Maximizing the yield was not in the scope of this study. Therefore, it was decided to use the 1:3 molar ratios in the subsequent steps of loading the SLN formulation. The reason being that the 1:3 ion pair product was easier to handle than the 1:1 ion pair, which was sticky and carried a static charge.

The vibrational modes of the unpaired and ion paired CEF bonds were studied using IR and Raman. The molecule vibration is a function of many factors, among which are ionic and hydrogen bonding. The shift in the 1629 cm-1 Raman peak of the CEF (C=C peak), the appearance of a new peak at 1501 cm-1, and the change in the ionic functional carbonyl group of the β-lactam at 1775 cm-1 confirm CEF sodium stearate molecular interactions. In addition, the fingerprinting region of the IR spectra suggests changes around the vibration of the carbonyl groups of sodium stearate.

Both IR and Raman complement each other and confirm the changes in the CEF bonds’ vibrations due to changes in the environment around the CEF molecule before and after ion pairing. These changes could be attributed to ion-ion pairing or dipole-dipole molecular interaction.

The apparent permeability of the CEF formulations was performed across excised rat jejunum tissues using ex-vivo side by-side diffusion technique. The apparent permeability parameter is commonly used in such studies to indicate the passive transport of a molecule. The rat jejunal tissue has high similarity to human jejunal tissue structurally in tight junctions and mechanically where most drug absorption processes occur [4,5].

Ion pairing of the CEF with the NaSA improved both the permeability of the un-encapsulated CEF-NaSA and the encapsulation of CEF-NaSA into the SLN and thus improved the CEF permeability. The net effect of the two combined mechanisms was more than 40 folds improvement of the CEF permeability compared to the untreated CEF solution.

The formation of different drug complexes and ion pairs have been utilized to improve drug bioavailability to facilitate drug penetration into specific tissues, for example, but not limited to the retina and inner ear [7-9]. A study showed an improved ocular bioavailability of Timolol by sorbic acid ion pairing [10].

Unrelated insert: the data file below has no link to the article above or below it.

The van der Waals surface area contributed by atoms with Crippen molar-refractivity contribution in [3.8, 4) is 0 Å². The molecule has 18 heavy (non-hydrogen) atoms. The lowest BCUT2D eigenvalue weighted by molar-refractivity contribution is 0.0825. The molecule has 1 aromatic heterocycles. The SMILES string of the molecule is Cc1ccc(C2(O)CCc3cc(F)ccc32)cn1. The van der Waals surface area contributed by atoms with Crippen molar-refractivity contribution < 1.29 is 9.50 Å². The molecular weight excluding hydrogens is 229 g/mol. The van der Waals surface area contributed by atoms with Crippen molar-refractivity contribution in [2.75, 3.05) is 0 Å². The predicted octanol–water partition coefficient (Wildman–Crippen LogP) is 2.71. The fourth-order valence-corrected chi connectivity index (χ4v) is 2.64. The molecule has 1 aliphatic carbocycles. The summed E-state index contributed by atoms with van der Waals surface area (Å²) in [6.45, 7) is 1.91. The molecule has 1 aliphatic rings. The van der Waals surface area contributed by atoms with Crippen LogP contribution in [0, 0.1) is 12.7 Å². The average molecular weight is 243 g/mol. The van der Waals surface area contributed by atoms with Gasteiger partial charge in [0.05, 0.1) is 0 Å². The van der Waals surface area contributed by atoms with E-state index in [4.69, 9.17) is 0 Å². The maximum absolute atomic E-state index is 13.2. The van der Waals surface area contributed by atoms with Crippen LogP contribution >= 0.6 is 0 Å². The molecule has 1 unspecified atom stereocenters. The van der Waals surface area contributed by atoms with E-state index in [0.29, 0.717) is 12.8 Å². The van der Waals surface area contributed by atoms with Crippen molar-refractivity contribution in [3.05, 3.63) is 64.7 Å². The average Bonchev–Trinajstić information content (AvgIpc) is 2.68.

An increase in the negative zeta potential of the NaSA-CEF nanoparticles compared to the CEF nanoparticles was also observed. This could be attributed to the anionic fats (stearate) incorporation in the SLN, resulting in an increased surface negative charge.

The CEF-NaSA ion pair SLN negative zeta potential was significantly higher than the CEF-SLN formulas. The increased negative zeta potential of the SLN can provide physical stability of SLN through high repulsion. The particles' surface charge on the cellular uptake and permeability was studied and found to be significant yet small in the range of -2 to -16 mv. Yet, a considerable decrease was confirmed for higher charge levels [1]. One reasoning is that the intestinal mucus exhibits a net negative charge due to the silica and sulfonic acid structure; a slightly negative particle can allow particle movement within the mucus layer as long as the mucus is not dense and its structure is sufficiently broken. On the other hand, positively charged particles could be immobilized due to charge interaction with the negatively charged mucus [2].

In terms of the effect of SLN size, the average particle size of 110 nm favors the penetration of the particles through the intestinal membrane. This explains the difference in the net improved permeability of CEF from the 5% CEF-SLNs with an average size of 111(nm) compared to the 7% CEF-SLNs with an average size of 283 (nm), although the encapsulation of the drug in the latter was higher. Thus we concluded that the net effect depends on both the type and the magnitude of the charge on the particles and the mucus structure, as confirmed by another study [3,4].

Conclusion

Currently the CEF is only available as an injectable form. Our efforts to prepare it in a oral formulation will maximize the therapeutic use of this antibiotic. The CEF ion pair formulation was successfully prepared and evaluated. The loaded SLN showed significant improvement of the CEF permeability and the ion pairing of the CEF with sodium stearate further enhanced the CEF encapsulation in SLN and its penetrability as well. The NaSA-CEF ion paired SLN is thus a promising oral formula for CEF and may present a strategy not only to formulate the CEF as oral dosage form but also to solve the oral impermeability of ionized drugs.

References

Author Info

Wala’a AlBenayan1, Basel Karzoun2, Eman Atef2* and Christianne Rizkalla3
 
1Department of Pharmacy, MCPHS-Boston University, Boston, USA
2Department of Pharmacy, West Coast University, Los Angeles, Canada
3Department of Pharmacy, Cairo University, AlQasr Aleini St, Egypt
 

Citation: AlBenayan W, Karzoun B, Atef E, Rizkalla C (2022) Novel Solid Lipid Nanoparticles Formulation of Ion paired Cefepime for Enhanced Oral Absorption. J Pharma Care Health Sys.9:237.

Received: 04-Jan-2022, Manuscript No. JPCHS-22-45923; Editor assigned: 10-Jan-2022, Pre QC No. JPCHS-22-45923 (PQ); Reviewed: 24-Jan-2022, QC No. JPCHS-22-45923; Revised: 28-Jan-2022, Manuscript No. JPCHS-22-45923 (R); Published: 04-Feb-2022, DOI: 10/35248/2376-0419.2022.237

Copyright: © 2022 AlBenayan W, et al. This is an open-access article distributed under the terms of the Creative Commons Attribution License, which permits unrestricted use, distribution, and reproduction in any medium, provided the original author and source are credited.

Top